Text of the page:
Dr. Newman, from my book, The Timeshare, doesn’t believe in integration. This is a hot topic among therapists. Some feel traumas must be remembered and integrated so that all alters come together. Trauma after trauma after trauma is remembered, felt fully and integrated. One of the problems with this is that if there was considerable abuse, therapy can go on for a very long time. 

Another issue is that therapists are finding that some clients are coming back after integration with another layer of alters to integrate. Dr. Newman feels that it’s best to help his clients understand and optimize their system – thus bringing them into functionality quickly and keeping them there as much as possible. 

Therapists used to believe that all skills would be retained after integration but learned that that’s not always true. And that can be devastating to clients. Imagine losing your ability to speak another language, play an instrument, ski or cook.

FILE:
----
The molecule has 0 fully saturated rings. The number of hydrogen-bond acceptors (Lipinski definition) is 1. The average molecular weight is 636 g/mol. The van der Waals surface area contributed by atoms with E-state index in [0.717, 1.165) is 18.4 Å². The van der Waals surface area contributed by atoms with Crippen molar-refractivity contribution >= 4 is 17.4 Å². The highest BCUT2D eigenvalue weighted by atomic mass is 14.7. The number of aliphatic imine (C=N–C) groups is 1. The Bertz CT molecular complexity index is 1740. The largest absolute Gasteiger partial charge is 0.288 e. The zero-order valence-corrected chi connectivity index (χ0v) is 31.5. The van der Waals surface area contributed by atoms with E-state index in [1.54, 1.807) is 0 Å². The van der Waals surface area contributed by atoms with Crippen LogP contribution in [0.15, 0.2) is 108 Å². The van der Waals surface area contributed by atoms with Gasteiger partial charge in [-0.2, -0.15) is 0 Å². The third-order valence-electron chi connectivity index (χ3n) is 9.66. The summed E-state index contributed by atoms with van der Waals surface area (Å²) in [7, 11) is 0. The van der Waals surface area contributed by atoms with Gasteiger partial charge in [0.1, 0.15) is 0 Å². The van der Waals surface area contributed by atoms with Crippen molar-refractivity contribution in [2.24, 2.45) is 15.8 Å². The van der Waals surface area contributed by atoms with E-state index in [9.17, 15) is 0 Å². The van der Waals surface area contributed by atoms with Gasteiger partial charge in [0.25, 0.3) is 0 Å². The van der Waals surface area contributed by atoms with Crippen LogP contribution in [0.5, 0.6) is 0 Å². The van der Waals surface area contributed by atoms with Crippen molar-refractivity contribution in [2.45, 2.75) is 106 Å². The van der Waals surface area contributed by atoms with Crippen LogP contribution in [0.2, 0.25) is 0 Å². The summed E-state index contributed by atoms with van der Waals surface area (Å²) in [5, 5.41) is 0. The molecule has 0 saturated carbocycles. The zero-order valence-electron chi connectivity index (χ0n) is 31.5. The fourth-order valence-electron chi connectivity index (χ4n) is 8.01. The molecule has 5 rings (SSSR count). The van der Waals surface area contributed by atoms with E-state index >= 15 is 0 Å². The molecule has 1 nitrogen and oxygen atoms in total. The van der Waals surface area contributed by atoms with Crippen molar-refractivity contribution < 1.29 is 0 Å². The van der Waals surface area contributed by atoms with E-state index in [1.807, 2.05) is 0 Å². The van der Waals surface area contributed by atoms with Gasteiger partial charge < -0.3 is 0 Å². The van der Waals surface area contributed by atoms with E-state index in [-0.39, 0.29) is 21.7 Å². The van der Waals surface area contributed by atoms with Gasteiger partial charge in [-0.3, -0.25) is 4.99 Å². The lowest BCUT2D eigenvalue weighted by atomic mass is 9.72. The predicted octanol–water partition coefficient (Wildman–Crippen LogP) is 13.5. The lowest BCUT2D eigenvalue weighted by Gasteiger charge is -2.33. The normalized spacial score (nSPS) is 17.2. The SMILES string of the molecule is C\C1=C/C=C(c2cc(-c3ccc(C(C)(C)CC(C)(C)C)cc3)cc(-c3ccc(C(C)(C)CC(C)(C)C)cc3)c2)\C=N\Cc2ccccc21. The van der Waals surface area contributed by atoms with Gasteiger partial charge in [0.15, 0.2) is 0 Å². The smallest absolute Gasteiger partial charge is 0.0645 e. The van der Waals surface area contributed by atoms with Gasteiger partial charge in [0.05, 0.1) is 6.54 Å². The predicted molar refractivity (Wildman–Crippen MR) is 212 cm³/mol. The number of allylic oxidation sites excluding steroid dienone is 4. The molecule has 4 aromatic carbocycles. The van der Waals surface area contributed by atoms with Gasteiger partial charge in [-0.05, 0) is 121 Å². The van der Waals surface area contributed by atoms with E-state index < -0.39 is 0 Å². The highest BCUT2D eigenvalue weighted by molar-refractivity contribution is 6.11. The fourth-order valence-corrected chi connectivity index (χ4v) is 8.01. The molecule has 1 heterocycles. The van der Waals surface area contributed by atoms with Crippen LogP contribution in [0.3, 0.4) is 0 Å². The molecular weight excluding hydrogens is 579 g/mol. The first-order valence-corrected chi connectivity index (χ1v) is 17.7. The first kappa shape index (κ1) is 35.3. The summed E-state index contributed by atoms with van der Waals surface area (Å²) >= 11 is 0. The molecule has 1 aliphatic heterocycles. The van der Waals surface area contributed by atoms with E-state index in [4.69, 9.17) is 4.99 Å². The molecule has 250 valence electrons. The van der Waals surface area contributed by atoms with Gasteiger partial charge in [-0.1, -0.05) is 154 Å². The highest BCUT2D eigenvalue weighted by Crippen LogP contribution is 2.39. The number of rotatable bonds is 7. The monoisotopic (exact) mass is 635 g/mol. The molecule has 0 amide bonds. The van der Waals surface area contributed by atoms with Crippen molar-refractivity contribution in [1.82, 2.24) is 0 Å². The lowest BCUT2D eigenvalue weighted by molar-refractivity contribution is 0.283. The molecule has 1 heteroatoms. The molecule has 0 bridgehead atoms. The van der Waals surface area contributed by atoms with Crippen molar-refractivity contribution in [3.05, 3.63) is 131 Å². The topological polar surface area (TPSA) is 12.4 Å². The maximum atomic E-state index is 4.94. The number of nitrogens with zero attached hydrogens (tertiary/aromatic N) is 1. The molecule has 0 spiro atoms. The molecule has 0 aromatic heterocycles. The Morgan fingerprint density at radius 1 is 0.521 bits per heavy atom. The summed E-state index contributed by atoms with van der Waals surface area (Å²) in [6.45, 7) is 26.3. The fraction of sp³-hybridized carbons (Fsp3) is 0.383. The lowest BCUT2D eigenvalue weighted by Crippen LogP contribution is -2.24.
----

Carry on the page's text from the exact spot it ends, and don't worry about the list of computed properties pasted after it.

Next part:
And so the goal for some therapists is to help clients become co-conscious and to make agreements on how to get along, how to resolve problems, how to work together. In co-consciousness, all of the alters are aware of what each is doing. And learning to work together allows systems to maintain relationships, hold down a job and remain healthy. 

If you are living with DID, there are treatment options so explore the different approaches to treatment and find one that’s comfortable for you.

One of the books you might find helpful, in addition to The Timeshare, is a short book of exercises that can help multiples learn to work together. It’s a great addition to therapy. It’s called “Who Parked the Car?” by Ellyn Stevens. It’s available on Amazon.

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